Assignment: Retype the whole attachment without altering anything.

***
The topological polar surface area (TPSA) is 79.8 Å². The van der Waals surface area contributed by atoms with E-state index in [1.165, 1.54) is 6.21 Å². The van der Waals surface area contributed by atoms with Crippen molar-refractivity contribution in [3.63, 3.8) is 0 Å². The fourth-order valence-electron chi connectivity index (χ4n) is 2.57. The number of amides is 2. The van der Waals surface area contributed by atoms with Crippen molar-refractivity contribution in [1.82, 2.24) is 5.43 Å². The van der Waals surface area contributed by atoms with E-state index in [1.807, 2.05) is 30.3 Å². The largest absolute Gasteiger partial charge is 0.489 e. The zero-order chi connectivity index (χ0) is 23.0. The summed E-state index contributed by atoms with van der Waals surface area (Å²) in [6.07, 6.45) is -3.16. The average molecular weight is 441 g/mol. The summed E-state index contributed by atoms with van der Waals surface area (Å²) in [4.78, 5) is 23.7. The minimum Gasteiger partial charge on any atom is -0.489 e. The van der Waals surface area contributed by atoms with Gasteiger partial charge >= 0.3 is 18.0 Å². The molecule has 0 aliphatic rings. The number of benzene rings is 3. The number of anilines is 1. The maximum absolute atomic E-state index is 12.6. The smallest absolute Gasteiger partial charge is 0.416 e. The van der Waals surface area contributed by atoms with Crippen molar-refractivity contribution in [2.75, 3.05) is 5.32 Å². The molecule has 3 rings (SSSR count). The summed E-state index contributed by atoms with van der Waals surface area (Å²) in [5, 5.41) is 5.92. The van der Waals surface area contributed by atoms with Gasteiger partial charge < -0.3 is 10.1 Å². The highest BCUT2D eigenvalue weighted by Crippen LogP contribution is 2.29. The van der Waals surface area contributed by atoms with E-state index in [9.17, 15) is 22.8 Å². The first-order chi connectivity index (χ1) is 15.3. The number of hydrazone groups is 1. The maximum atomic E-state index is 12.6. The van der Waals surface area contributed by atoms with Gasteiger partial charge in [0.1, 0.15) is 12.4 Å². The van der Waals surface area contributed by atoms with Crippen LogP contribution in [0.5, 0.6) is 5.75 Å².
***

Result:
The topological polar surface area (TPSA) is 79.8 Å². The van der Waals surface area contributed by atoms with E-state index in [1.165, 1.54) is 6.21 Å². The van der Waals surface area contributed by atoms with Crippen molar-refractivity contribution in [3.63, 3.8) is 0 Å². The fourth-order valence-electron chi connectivity index (χ4n) is 2.57. The number of amides is 2. The van der Waals surface area contributed by atoms with Crippen molar-refractivity contribution in [1.82, 2.24) is 5.43 Å². The van der Waals surface area contributed by atoms with E-state index in [1.807, 2.05) is 30.3 Å². The largest absolute Gasteiger partial charge is 0.489 e. The zero-order chi connectivity index (χ0) is 23.0. The summed E-state index contributed by atoms with van der Waals surface area (Å²) in [6.07, 6.45) is -3.16. The average molecular weight is 441 g/mol. The summed E-state index contributed by atoms with van der Waals surface area (Å²) in [4.78, 5) is 23.7. The minimum Gasteiger partial charge on any atom is -0.489 e. The van der Waals surface area contributed by atoms with Gasteiger partial charge >= 0.3 is 18.0 Å². The molecule has 0 aliphatic rings. The number of benzene rings is 3. The number of anilines is 1. The maximum absolute atomic E-state index is 12.6. The smallest absolute Gasteiger partial charge is 0.416 e. The van der Waals surface area contributed by atoms with Crippen molar-refractivity contribution in [2.75, 3.05) is 5.32 Å². The molecule has 3 rings (SSSR count). The summed E-state index contributed by atoms with van der Waals surface area (Å²) in [5, 5.41) is 5.92. The van der Waals surface area contributed by atoms with Gasteiger partial charge < -0.3 is 10.1 Å². The highest BCUT2D eigenvalue weighted by Crippen LogP contribution is 2.29. The van der Waals surface area contributed by atoms with E-state index in [9.17, 15) is 22.8 Å². The first-order chi connectivity index (χ1) is 15.3. The number of hydrazone groups is 1. The maximum atomic E-state index is 12.6. The van der Waals surface area contributed by atoms with Gasteiger partial charge in [0.1, 0.15) is 12.4 Å². The van der Waals surface area contributed by atoms with Crippen LogP contribution in [0.5, 0.6) is 5.75 Å².